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Graphs, language, and categories

written by Eric J. Ma on 2020-12-18 | tags: math graph theory category theory programming

Just as I began vacation, my brain started going into overdrive. (This is a quirk of my head.) One of the epiphanies I arrived at involved graphs, programming languages, and categories.

Let's talk about multiple dispatch

Multiple dispatch is a programming construct. It essentially allows us to write functions that:

  1. Share the same name, but
  2. Exhibit different behaviour based on the types of the arguments passed in.

This idea is baked into the Julia programming language and is part of what makes Julia so composable. Python programmers don't have this luxury, partially because multiple dispatch isn't part of the language design and partially because of namespaces. That said, Matt Rocklin and a few others maintain the multipledispatch Python package, which implements multiple dispatch in a pretty sane fashion. To borrow the example from the package, we might design a function called add, but need it to operate differently depending on whether we put in integers or Python objects:

@dispatch(int, int)
def add(a, b):
    """Adds two numbers together."""
    return a + b

@dispatch(object, object)
def add(a, b):
    """Performs a concatenation between two strings."""
    return f"{a}{b}"

Is this a good idea? I used to wonder when I'd know enough to answer the question. I think I do now. But first, we have to take a detour to graphs.

Let's talk about graphs

Graphs are a data structure that allows us to model entities and their relationships. Entities are nodes, while relationships are edges. I usually teach a tutorial at PyCon, SciPy and ODSC titled "Network Analysis Made Simple", in which we use NetworkX as a tool to learn applied graph theory. It's been running since 2014, and I've learned a lot, made a lot of friends, and had new opportunities spring up through teaching it.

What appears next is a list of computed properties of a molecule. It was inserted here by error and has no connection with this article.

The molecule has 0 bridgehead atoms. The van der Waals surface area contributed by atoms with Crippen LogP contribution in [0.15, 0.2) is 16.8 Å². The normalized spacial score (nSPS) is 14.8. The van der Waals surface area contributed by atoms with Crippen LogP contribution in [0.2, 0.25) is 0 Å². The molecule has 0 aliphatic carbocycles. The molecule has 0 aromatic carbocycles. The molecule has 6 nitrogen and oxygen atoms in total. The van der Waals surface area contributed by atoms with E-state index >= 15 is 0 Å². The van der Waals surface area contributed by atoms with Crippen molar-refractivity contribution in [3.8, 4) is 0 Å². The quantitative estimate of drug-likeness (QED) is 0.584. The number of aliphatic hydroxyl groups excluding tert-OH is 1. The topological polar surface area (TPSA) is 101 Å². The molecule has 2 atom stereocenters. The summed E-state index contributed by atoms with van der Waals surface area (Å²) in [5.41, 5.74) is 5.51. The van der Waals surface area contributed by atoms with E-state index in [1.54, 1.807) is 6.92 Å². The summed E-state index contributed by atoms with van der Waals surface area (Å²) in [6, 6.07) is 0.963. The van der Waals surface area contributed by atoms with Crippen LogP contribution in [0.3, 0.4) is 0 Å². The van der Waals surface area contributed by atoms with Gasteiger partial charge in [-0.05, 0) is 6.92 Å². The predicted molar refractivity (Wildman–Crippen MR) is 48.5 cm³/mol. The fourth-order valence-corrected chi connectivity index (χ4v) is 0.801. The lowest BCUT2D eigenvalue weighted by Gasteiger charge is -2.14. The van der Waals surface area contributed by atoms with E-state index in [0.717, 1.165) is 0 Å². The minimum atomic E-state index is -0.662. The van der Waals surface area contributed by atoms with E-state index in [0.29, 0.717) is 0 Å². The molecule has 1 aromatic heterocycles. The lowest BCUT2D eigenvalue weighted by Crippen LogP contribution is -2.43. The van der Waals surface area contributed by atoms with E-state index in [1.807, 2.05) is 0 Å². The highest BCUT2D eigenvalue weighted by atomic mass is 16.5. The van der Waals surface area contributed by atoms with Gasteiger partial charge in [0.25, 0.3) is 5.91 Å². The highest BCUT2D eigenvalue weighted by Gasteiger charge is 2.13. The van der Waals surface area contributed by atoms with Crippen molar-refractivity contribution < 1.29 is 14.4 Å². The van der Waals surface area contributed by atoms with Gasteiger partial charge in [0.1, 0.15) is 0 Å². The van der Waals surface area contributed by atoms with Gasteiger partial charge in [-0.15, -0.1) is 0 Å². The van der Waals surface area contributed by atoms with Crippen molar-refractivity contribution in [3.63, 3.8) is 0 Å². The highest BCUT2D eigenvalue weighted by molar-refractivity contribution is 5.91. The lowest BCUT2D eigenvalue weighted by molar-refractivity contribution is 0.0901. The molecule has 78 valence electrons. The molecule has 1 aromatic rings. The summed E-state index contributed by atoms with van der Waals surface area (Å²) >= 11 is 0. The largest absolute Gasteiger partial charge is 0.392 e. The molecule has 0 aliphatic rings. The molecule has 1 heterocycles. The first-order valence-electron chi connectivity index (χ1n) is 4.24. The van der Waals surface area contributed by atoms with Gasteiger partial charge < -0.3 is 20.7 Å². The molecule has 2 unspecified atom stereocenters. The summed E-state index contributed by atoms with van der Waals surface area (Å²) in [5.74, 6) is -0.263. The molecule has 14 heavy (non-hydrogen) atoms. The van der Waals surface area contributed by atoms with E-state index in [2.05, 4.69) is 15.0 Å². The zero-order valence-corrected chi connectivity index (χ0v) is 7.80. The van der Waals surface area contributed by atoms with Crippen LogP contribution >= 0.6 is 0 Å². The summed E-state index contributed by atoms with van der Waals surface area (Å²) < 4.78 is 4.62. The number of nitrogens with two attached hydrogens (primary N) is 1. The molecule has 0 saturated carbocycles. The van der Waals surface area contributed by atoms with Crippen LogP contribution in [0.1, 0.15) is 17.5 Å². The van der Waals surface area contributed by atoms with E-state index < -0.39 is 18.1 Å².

As a data model, graphs are handy for reasoning because for our logic to make sense, we must be extremely clear on our definitions. What exactly constitutes a node? What exactly constitutes a relationship? What connections are allowed to exist between nodes (or, surprise! categories of nodes)? These answers must be precise.

This then brings us to categories.

Let's talk about categories

I think it was from Eric Schles that I learned that there was this entire field of mathematics called "category theory". (This was likely ODSC 2017, while both of us were chatting in the speaker's lounge.) Also, I started reading the blog of Tai Danae-Bradley, who trained as a category theorist at NYU and even has a book on it. From one of her excellent blog posts, I learned the core of category theory is about: "...collections of objects that can relate to each other via morphisms..."

Sounds familiar... it sounds like a graph!

So... what about multiple dispatch?

If you stepped back one moment and looked carefully at the add example, you'll notice that we have a microcosm of category theory being brought to life in a programming language.

There's a category of objects called objects, and there's a (sub-)category of objects called integers. There are relations between integers called add, and a similar relation between objects, also called add. Both have a relationship named add, but each add differs because the "integers" case is a particular case that needs to be handled differently from the "objects" case.

You could construct a graph to represent it all, one that looks like this:

(int, int) --add--> int
(obj, obj) --add--> str

If we think about it carefully, because integers are a sub-category of objects, the second case (obj, obj) covers the child cross-type cases.

So what gives, what's the epiphany?

Multiple dispatch works because linguistically, we might need to reuse the same category of relations, as indicated by their shared name, for different object categories, for no other reason than doing so is the semantically correct thing to do for our problem. And doing so allows us to leverage composition to write cleaner and interoperable programs.

Cite this blog post:
    author = {Eric J. Ma},
    title = {Graphs, language, and categories},
    year = {2020},
    month = {12},
    day = {18},
    howpublished = {\url{}},
    journal = {Eric J. Ma's Blog},
    url = {},

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